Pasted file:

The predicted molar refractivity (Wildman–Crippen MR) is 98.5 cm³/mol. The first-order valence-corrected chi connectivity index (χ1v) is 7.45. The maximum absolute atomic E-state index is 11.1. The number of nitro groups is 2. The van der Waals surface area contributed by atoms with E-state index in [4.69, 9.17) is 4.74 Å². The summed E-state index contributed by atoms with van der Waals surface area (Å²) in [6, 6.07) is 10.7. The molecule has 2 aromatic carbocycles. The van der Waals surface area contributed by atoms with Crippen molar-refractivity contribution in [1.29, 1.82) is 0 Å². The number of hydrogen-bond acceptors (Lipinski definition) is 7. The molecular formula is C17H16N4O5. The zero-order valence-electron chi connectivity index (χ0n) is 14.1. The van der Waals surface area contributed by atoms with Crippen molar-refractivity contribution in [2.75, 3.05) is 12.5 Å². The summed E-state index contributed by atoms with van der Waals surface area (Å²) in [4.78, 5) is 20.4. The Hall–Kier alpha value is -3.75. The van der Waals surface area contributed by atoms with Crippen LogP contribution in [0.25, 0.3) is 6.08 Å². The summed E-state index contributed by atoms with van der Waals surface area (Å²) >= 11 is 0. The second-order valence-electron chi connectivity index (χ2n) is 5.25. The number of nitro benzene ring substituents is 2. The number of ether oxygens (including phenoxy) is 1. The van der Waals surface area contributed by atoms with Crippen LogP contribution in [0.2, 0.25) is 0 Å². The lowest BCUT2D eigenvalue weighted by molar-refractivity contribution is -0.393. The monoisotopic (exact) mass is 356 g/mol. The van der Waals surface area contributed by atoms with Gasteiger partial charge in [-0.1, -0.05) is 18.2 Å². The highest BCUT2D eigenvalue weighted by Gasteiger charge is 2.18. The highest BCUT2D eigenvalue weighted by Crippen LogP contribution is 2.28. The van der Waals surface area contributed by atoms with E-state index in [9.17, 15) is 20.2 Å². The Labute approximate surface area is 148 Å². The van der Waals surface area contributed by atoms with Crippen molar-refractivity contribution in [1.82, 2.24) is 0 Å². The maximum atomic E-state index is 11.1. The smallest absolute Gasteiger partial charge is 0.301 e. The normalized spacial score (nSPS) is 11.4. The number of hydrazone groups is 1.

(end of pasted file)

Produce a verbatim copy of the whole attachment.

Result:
The predicted molar refractivity (Wildman–Crippen MR) is 98.5 cm³/mol. The first-order valence-corrected chi connectivity index (χ1v) is 7.45. The maximum absolute atomic E-state index is 11.1. The number of nitro groups is 2. The van der Waals surface area contributed by atoms with E-state index in [4.69, 9.17) is 4.74 Å². The summed E-state index contributed by atoms with van der Waals surface area (Å²) in [6, 6.07) is 10.7. The molecule has 2 aromatic carbocycles. The van der Waals surface area contributed by atoms with Crippen molar-refractivity contribution in [1.29, 1.82) is 0 Å². The number of hydrogen-bond acceptors (Lipinski definition) is 7. The molecular formula is C17H16N4O5. The zero-order valence-electron chi connectivity index (χ0n) is 14.1. The van der Waals surface area contributed by atoms with Crippen molar-refractivity contribution in [2.75, 3.05) is 12.5 Å². The summed E-state index contributed by atoms with van der Waals surface area (Å²) in [4.78, 5) is 20.4. The Hall–Kier alpha value is -3.75. The van der Waals surface area contributed by atoms with Crippen LogP contribution in [0.25, 0.3) is 6.08 Å². The summed E-state index contributed by atoms with van der Waals surface area (Å²) >= 11 is 0. The second-order valence-electron chi connectivity index (χ2n) is 5.25. The number of nitro benzene ring substituents is 2. The number of ether oxygens (including phenoxy) is 1. The van der Waals surface area contributed by atoms with Crippen LogP contribution in [0.2, 0.25) is 0 Å². The lowest BCUT2D eigenvalue weighted by molar-refractivity contribution is -0.393. The monoisotopic (exact) mass is 356 g/mol. The van der Waals surface area contributed by atoms with Gasteiger partial charge in [-0.1, -0.05) is 18.2 Å². The highest BCUT2D eigenvalue weighted by Gasteiger charge is 2.18. The highest BCUT2D eigenvalue weighted by Crippen LogP contribution is 2.28. The van der Waals surface area contributed by atoms with E-state index in [9.17, 15) is 20.2 Å². The Labute approximate surface area is 148 Å². The van der Waals surface area contributed by atoms with Crippen molar-refractivity contribution in [1.82, 2.24) is 0 Å². The maximum atomic E-state index is 11.1. The smallest absolute Gasteiger partial charge is 0.301 e. The normalized spacial score (nSPS) is 11.4. The number of hydrazone groups is 1.